How to Disclose your Hearing Loss
Hearing loss is the third most common medical condition in the United States. It is an invisible disability that affects many Americans – approximately 48 million of them. The effects of hearing loss on communication may cause frustrations with new acquaintances and old. It could make conversation at a casual dinner or any social setting difficult.
At the same time, it is important to bring attention to the invisible communication obstacle of hearing loss. So how does one discuss such a topic? Is there a way to effectively remind those of one’s condition in a way that can also help one?
Disclosure Methods from a New Study
Recently, Massachusetts Eye and Ear researchers asked 337 people with hearing loss a 15-question survey to understand what strategies were most commonly used and if those methods were effective. They researched what language people used to disclose their condition and found three different strategies: nondisclosure, basic disclosure, and multipurpose disclosure.
We will explore these methods and their reception by others. Do you find yourself saying or using these strategies?
i.e. “I can’t hear you. Please speak up.”
Simply put, one doesn’t disclose their hearing loss and, instead, use phrases to indicate that one didn’t catch what was said. While these are normal statements to make for both non-hearing impaired and hearing impaired alike, what happens if one says this too often? For some it might not be necessary to mention one’s condition, but it’s important to keep in mind that this might result in a social faux pas. One may be perceived to be inconsiderate for not paying attention when, in reality, one was simply unable to hear what was being said.
i.e. “I’m partially deaf due to hearing loss.”
This doesn’t require mentioning the extent of one’s hearing loss but it isn’t uncommon to share details of one’s condition. This effectively results in bringing attention to one’s condition so others are aware. However, this only brings awareness to others without indicating better ways to accommodate for one’s needs whether that means facing one when others speak, speaking louder, etc.
i.e. “I don’t hear as well out of this ear. Please speak to me on my left side.”
In comparison to the other two strategies, multipurpose disclosure doesn’t only involve bringing attention to one’s condition but also offers strategies for others to better accommodate for better communication. Whether this includes mentioning which ear hears better or if it involves facing one so one’s hearing aid can better pick up conversations. It was also discovered that by using the multipurpose disclosure strategy, many found others to be of help, support or willing to accommodate for their hearing loss.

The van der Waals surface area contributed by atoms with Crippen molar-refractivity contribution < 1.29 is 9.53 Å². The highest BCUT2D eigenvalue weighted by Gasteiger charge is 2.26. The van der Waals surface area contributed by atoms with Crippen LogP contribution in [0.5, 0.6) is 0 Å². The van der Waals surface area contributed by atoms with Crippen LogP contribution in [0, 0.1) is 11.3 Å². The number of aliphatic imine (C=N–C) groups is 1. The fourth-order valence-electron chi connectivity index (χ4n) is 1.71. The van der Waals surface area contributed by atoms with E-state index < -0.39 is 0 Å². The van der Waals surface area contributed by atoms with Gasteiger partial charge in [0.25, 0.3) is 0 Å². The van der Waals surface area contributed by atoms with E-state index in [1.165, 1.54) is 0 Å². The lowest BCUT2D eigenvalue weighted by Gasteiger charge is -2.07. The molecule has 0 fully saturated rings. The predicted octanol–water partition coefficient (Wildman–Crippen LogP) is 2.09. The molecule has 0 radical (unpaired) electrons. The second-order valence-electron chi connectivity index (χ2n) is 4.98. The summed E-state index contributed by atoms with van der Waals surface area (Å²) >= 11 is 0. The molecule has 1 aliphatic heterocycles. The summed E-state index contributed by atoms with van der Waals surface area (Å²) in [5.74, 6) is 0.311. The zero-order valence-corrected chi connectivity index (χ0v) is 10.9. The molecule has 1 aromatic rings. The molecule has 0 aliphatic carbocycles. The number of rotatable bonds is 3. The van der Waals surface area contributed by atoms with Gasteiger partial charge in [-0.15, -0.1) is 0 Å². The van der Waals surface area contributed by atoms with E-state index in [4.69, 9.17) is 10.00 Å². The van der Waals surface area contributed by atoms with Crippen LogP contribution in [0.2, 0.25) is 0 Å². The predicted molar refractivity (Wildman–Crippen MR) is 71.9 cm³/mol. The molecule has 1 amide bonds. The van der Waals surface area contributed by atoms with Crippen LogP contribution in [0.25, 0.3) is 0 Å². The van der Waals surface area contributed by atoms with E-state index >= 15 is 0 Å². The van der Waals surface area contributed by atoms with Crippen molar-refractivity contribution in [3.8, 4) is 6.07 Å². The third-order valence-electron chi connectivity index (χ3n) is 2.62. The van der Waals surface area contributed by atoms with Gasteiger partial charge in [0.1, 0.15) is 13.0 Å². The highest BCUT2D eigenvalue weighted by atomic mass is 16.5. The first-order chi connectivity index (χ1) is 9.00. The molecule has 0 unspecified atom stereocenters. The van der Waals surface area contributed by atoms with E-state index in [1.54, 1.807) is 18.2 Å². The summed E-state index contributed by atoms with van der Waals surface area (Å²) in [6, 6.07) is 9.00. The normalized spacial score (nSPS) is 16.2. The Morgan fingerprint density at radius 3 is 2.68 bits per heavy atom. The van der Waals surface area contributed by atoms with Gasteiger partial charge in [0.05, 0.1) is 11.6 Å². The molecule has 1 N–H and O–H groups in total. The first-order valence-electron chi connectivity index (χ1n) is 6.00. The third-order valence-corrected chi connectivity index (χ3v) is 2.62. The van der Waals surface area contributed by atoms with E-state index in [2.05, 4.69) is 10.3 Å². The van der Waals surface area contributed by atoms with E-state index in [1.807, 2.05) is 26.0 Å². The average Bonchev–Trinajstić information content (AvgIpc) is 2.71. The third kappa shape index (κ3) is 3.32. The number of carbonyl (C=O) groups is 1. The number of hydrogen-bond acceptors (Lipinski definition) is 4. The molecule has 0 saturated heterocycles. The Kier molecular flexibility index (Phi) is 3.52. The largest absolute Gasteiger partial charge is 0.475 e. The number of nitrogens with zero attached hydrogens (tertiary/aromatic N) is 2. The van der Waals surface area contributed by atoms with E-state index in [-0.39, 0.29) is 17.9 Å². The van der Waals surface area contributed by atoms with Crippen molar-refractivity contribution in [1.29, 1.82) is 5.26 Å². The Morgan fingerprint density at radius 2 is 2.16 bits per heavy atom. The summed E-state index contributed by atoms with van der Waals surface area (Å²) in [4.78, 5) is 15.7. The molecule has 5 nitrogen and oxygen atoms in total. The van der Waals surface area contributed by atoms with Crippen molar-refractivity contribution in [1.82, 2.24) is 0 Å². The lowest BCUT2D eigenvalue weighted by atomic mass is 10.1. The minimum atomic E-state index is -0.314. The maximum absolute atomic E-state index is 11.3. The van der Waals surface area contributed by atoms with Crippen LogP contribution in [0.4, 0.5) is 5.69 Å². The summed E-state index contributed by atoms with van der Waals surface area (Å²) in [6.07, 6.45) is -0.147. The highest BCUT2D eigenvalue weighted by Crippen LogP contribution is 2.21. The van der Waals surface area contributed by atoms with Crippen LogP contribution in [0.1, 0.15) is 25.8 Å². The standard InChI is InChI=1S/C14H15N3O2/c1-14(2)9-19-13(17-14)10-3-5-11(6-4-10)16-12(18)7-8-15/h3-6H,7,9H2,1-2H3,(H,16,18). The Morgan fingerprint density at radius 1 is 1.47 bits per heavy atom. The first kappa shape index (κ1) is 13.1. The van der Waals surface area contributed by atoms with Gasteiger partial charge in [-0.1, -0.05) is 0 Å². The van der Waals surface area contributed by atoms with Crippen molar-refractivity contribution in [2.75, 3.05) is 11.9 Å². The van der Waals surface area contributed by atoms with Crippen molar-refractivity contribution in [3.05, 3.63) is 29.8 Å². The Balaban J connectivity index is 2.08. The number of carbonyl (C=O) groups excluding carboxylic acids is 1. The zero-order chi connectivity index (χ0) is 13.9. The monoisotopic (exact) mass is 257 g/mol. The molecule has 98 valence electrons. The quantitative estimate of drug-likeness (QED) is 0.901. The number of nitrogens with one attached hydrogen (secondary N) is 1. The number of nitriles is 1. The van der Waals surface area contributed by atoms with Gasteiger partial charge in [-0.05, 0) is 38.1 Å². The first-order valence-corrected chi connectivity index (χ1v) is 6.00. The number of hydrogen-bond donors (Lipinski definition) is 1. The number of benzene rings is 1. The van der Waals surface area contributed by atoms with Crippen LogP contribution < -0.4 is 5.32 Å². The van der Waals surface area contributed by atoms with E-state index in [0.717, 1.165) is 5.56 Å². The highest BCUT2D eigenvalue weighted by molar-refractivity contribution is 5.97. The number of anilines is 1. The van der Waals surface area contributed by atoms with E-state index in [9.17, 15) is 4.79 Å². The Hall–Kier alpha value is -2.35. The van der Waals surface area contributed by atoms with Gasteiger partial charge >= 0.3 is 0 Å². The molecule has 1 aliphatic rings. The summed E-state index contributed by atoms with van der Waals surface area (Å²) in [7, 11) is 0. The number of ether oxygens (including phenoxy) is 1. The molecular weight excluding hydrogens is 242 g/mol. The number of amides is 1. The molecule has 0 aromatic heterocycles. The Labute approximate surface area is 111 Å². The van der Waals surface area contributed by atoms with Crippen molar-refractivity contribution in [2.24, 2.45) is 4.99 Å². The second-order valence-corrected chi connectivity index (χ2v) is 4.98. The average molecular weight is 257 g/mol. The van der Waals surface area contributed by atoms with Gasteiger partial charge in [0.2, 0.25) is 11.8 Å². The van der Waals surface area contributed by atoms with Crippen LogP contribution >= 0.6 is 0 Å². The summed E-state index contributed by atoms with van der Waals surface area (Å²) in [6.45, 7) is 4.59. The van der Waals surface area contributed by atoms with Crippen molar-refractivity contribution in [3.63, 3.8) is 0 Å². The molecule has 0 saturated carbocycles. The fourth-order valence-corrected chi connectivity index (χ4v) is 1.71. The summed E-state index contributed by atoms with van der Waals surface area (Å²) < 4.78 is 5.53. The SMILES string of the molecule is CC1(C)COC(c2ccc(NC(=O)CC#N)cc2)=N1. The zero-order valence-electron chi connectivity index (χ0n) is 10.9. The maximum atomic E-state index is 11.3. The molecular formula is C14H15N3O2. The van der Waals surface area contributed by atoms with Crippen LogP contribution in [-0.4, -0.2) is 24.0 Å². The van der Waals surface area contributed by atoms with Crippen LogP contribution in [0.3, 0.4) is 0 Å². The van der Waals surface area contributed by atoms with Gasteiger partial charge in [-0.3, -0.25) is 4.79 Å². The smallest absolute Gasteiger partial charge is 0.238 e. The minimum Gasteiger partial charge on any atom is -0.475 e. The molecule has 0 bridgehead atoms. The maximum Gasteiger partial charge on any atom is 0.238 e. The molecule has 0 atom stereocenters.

Why Disclosure Strategies Are Important
While this study looked to understand what strategies are commonly employed to mention hearing loss, it was also discovered that women who have hearing loss are more than twice as likely to explain their condition than men. No matter what reasons, thanks to this survey, researchers are now working to develop guides for health care providers to better prepare patients with ways to avoid social isolation and stay active in social settings with friends and family.
Senior author Konstantina M. Stankovic, M.D., Ph.D., FACS, an otologic surgeon and researcher at Mass. Eye and Ear and an associate professor of otolaryngology at Harvard Medical School, states, “We think it can be empowering for patients to know that these strategies, and especially the multipurpose disclosure strategy, are available to them…Hearing loss is an invisible disability; however, asking people to slow down or face someone with hearing loss while speaking may improve communication.”
What do you think? Do you think there are better ways to disclose one’s condition? Is it important to mention one’s hearing loss to others?
If you believe you, or a loved one, are experiencing a hearing loss, contact us at Preferred Hearing Centers for a consultation.